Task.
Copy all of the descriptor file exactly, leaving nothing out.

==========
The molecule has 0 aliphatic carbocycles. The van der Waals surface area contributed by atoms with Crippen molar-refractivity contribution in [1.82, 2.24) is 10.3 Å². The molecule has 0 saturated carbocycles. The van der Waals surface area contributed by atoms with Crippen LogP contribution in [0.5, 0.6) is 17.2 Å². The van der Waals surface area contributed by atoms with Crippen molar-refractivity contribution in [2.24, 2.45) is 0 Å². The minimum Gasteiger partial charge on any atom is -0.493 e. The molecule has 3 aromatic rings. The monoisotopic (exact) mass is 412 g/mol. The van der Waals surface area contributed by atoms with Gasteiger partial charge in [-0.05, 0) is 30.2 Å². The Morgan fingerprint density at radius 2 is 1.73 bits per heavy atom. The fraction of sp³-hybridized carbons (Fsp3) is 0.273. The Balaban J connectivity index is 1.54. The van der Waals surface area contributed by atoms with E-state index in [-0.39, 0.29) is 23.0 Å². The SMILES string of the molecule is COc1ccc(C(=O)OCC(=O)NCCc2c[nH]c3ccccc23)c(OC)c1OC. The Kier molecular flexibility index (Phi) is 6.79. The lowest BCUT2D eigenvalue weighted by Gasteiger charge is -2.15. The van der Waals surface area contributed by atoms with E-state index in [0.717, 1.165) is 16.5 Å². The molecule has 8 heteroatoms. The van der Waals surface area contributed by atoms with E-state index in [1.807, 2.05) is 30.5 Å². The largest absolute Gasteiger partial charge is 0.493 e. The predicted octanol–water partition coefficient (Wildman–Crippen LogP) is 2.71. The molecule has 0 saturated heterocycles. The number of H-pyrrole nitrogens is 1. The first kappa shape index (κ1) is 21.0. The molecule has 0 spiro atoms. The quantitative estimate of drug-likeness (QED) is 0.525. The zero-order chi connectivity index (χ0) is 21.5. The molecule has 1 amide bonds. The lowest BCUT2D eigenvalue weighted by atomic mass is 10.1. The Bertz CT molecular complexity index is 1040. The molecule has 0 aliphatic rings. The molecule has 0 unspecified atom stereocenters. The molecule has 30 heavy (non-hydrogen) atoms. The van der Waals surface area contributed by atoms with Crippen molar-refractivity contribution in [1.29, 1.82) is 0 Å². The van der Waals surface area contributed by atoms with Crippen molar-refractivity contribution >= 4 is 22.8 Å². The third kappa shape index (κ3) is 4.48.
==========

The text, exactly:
The molecule has 0 aliphatic carbocycles. The van der Waals surface area contributed by atoms with Crippen molar-refractivity contribution in [1.82, 2.24) is 10.3 Å². The molecule has 0 saturated carbocycles. The van der Waals surface area contributed by atoms with Crippen LogP contribution in [0.5, 0.6) is 17.2 Å². The van der Waals surface area contributed by atoms with Crippen molar-refractivity contribution in [2.24, 2.45) is 0 Å². The minimum Gasteiger partial charge on any atom is -0.493 e. The molecule has 3 aromatic rings. The monoisotopic (exact) mass is 412 g/mol. The van der Waals surface area contributed by atoms with Gasteiger partial charge in [-0.05, 0) is 30.2 Å². The Morgan fingerprint density at radius 2 is 1.73 bits per heavy atom. The fraction of sp³-hybridized carbons (Fsp3) is 0.273. The Balaban J connectivity index is 1.54. The van der Waals surface area contributed by atoms with E-state index in [-0.39, 0.29) is 23.0 Å². The SMILES string of the molecule is COc1ccc(C(=O)OCC(=O)NCCc2c[nH]c3ccccc23)c(OC)c1OC. The Kier molecular flexibility index (Phi) is 6.79. The lowest BCUT2D eigenvalue weighted by Gasteiger charge is -2.15. The van der Waals surface area contributed by atoms with E-state index in [0.717, 1.165) is 16.5 Å². The molecule has 8 heteroatoms. The van der Waals surface area contributed by atoms with E-state index in [1.807, 2.05) is 30.5 Å². The largest absolute Gasteiger partial charge is 0.493 e. The predicted octanol–water partition coefficient (Wildman–Crippen LogP) is 2.71. The molecule has 0 saturated heterocycles. The number of H-pyrrole nitrogens is 1. The first kappa shape index (κ1) is 21.0. The molecule has 0 spiro atoms. The quantitative estimate of drug-likeness (QED) is 0.525. The zero-order chi connectivity index (χ0) is 21.5. The molecule has 1 amide bonds. The lowest BCUT2D eigenvalue weighted by atomic mass is 10.1. The Bertz CT molecular complexity index is 1040. The molecule has 0 aliphatic rings. The molecule has 0 unspecified atom stereocenters. The molecule has 30 heavy (non-hydrogen) atoms. The van der Waals surface area contributed by atoms with Crippen molar-refractivity contribution in [1.29, 1.82) is 0 Å². The van der Waals surface area contributed by atoms with Crippen molar-refractivity contribution >= 4 is 22.8 Å². The third kappa shape index (κ3) is 4.48.